For a person who has sensitive teeth, there can be great discomfort when drinking hot beverages or eating ice cream. Since the pain is very similar to a toothache, a dentist needs to determine if the patient does have sensitive teeth or is suffering from a toothache.
There are four layers to a tooth: enamel, dentin, cementum and the pulp. If the outside or enamel covering erodes, or gums recede, the tiny tubes in dentin can become exposed. When this occurs, the nerves in the tubes can become irritated and cause tooth sensitivity. Eating hot or cold foods or even exposing the teeth to cold air can cause them to be painful. Tooth sensitivity can affect one’s drinking, eating and breathing habits.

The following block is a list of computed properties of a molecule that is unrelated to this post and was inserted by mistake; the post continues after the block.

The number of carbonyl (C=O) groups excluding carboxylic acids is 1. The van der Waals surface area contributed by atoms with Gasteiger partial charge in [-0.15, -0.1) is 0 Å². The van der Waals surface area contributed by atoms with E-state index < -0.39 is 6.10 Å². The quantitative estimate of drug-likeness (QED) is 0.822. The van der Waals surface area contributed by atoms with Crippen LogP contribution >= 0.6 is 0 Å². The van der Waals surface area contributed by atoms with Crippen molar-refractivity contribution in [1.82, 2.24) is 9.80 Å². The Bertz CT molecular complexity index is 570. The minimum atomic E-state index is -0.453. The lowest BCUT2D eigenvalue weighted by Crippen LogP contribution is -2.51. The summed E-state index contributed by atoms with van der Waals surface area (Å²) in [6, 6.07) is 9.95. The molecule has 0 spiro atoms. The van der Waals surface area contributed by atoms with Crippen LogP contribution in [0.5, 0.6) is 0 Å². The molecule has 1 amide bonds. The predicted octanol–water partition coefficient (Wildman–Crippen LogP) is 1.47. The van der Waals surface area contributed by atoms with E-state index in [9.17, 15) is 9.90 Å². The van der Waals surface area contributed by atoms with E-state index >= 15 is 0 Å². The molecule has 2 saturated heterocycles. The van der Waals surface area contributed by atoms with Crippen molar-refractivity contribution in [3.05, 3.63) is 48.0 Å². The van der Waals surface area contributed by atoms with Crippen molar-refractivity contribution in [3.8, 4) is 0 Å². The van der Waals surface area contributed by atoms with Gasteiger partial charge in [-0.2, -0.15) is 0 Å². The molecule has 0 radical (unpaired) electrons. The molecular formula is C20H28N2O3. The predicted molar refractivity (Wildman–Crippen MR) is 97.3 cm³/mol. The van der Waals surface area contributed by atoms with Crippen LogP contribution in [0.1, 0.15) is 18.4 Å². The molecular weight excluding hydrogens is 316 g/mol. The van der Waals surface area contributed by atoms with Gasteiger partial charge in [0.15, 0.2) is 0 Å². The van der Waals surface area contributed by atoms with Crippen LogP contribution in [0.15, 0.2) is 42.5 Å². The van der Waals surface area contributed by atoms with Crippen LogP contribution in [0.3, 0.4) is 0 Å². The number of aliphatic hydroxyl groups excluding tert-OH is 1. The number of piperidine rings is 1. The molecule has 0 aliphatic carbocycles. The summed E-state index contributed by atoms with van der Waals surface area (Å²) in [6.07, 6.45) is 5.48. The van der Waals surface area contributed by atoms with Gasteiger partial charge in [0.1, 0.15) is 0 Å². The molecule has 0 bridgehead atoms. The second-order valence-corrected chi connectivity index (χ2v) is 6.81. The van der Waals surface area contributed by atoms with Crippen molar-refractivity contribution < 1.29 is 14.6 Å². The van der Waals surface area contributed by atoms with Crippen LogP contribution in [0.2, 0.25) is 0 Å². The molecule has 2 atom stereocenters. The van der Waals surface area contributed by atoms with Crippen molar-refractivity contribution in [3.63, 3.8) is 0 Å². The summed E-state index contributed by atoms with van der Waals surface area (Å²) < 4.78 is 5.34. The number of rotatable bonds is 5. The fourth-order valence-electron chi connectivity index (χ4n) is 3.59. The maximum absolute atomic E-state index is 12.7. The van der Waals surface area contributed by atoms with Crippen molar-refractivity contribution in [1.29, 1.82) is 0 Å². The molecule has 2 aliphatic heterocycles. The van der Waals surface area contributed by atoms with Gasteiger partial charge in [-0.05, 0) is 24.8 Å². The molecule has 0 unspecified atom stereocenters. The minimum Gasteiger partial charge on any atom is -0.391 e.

What causes Teeth Sensitivity?
There can be a number of factors contributing to sensitive teeth. Consuming too many acidic foods or beverages can increase the risk of developing tooth sensitivity. Some of the other causes may include:
- Having a dry mouth
- Bone loss
- Brushing the teeth too hard
- Acid reflux
- Teeth grinding
Any of these can contribute to the eroding of the enamel and the pulling away of the gums; and lead to exposed dentin. Avoiding acidic foods and drnks, wearing a mouth guard, and using soft-bristled toothbrush can all help protect the teeth and keep enamel from becoming worn.
Dentists can provide some options for helping desensitize teeth. There are three primary treatments they may offer to help:
- Fluoride can help restore dentin. It can be applied through fluoride products like toothpaste, tooth gel and mouthwash.
- Tooth varnish can be applied to a tooth to help protect dentin tubes and reduce or prevent the pain.
- Dentin adhesives or bonding resins can help fill in dentin tubes and cover the tooth’s surface to help reduce or stop sensitivity.